Choose the right voice for collaboration with your brand, and you could very well spark a movement.
That’s what happened when mountain climber Brendan Leonard, author of the blog Semi-rad.com as well as the new book The Great Outdoors: A User's Guide: Everything You Need to Know Before Heading into the Wild (and How to Get Back in One Piece), *and a frequent *Outside magazine contributor, approached Goal Zero, a manufacturer of solar-powered products, to sponsor a challenge he launched on his blog in 2015.
Called 31 Nights Out, it asked people to spend 31 nights outside camping between Memorial Day and Labor Day, and share photographs on Instagram of their adventures with the hashtag #31nightsout.
"I was going to do it anyway and thought it would be a good motivator for everybody,“ Leonard says. “People need a kick in the ass to go have fun."
Beyond having a good time, Leonard wanted people to take on the challenge because he believed it would improve the lives of anyone who tried it.
Leonard’s idea resonated — instantly — with the outdoor community as soon as he posted the blog post titled "Go Camping for a Month This Summer (Without Quitting Your Job)."
Part of the campaign’s success was that it originated on Leonard’s blog, not on a sponsor’s website. This made it clear that it was Leonard who owned the campaign, not a Goal Zero contest that happened to have Leonard onboard. This gave it an air of authenticity, which resonates with consumers.
"If I had thought it was a Goal Zero thing, that would have been a turn-off," says Josh Davis, author of TheChangeIWantToSee.com, a blog chronicling his commitment to living a healthy life. Davis completed the challenge in 2015, and again for fun in 2016 and 2017. Incidentally, he owns several Goal Zero products and likes the brand.
Within days of the challenge being announced, Leonard’s blog readers and Instagram followers began using the #31nightsout tag. To date, 2,653 Instagram posts bear the #31nightsout tag.
That blog post went on to have 6K shares and 27,000 page views — that’s a lot considering the specificity of the audience.
Leonard also attributes the campaign’s success to the fact that it was a measurable goal.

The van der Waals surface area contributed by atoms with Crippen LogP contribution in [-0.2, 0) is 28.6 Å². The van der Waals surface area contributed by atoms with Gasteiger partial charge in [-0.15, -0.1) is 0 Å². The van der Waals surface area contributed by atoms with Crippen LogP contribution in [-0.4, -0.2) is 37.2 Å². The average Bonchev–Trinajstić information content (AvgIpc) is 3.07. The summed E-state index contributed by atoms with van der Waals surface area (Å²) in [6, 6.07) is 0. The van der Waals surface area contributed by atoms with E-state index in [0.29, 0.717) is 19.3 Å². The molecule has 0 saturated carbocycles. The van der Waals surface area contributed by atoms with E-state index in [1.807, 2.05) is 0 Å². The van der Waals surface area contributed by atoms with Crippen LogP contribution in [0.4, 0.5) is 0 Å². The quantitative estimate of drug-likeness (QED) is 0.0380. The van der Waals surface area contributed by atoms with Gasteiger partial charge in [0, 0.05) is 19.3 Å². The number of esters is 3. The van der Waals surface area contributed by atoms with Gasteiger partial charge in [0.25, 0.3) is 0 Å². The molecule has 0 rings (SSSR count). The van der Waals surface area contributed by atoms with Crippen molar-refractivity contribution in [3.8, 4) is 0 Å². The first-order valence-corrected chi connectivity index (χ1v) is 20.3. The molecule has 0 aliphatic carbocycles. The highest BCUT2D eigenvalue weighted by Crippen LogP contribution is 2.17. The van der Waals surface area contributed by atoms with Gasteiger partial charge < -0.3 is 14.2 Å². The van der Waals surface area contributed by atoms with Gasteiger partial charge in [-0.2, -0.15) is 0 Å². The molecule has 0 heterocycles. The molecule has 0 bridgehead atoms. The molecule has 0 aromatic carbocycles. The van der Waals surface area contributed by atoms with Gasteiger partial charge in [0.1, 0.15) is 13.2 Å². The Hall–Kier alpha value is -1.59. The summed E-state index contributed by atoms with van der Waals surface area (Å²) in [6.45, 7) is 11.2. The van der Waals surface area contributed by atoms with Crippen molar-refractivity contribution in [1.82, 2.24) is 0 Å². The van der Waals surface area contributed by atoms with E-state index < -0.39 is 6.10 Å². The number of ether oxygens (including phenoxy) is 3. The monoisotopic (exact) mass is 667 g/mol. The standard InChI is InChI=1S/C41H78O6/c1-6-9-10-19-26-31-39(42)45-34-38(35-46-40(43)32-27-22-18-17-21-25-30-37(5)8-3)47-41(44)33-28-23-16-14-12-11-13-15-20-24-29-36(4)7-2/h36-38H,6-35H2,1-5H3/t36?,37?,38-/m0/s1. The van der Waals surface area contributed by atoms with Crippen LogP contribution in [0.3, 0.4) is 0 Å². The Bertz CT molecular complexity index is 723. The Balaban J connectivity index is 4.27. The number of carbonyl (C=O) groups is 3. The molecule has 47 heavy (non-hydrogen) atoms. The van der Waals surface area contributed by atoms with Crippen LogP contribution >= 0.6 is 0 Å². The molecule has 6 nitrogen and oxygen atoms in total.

"Just by putting a number out there, people became inspired," he says.
Davis agrees, adding that everything about Leonard’s ask seemed both accessible and doable. "I like month-long challenges. It’s a nice, round number."
Tania Lown-Hecht, communications director of Outdoor Alliance, a group dedicated to uniting outdoor enthusiasts in the name of conservation, also took on the challenge because it was so within reach. "Part of what appealed to me was the accessibility of small, short-term adventures. It was so manageable. It provided balance to the aspirational model of huge mountain-climbing challenges and the like."
Lown-Hecht estimates that she succeeded in sleeping outside just 25 times during the first year the challenge was given, but has since completed it in recent summers.
As for sponsorship, Leonard liked Goal Zero as a sponsor because their brand fit organically with the challenge. Moreover, the prizes the company donated were small solar chargers that people could easily take with them on camping trips — a win for everyone.
But that doesn’t mean there’s no room for improvement when it comes to the campaign in general. In fact if he were to do it again, Leonard says he would alter a few things. For one he would have sought multiple sponsors to increase publicity.
"Instead of having one brand with 2,000 followers, we could have had three brands with a total of 6- or 7,000 followers, and they’re all linking to each other," he says. Partnering with other like-minded brands can increase visibility, so long as the campaign’s goals and commitments are clearly laid out.
Another move he might have considered is to create an aggregate feed on Instagram—an account named 31 Nights Out that featured contestants’ photo entries compiled in one place, keeping it going throughout the year.
Says Davis, "I would have liked to see the creativity of where other people were pitching tents, how they interpreted the concept, and how they were making 31 nights out happen [on a regular basis]."
But overall, the campaign was a success. The #31nightsout is alive and well on Instagram — and many contestants from the 2015 challenge are still taking on the summer feat this year, just because.
Says Pitt Grewe, who worked in promotions with Goal Zero at the time of the campaign, "Choosing the right voice is key. Brendan is really good at the inspirational side of things. He made it sound like life will be better if you spend 31 nights outside — and he was right."
The takeaway for marketers? Look to influencers for their ideas and join their campaigns, instead of always asking them to join yours.
With nearly half of U.S. marketers planning to increase their influencer marketing budgets in 2017, mastering the right mix of brands and influencers is likely to continue to be top of mind for many marketers.
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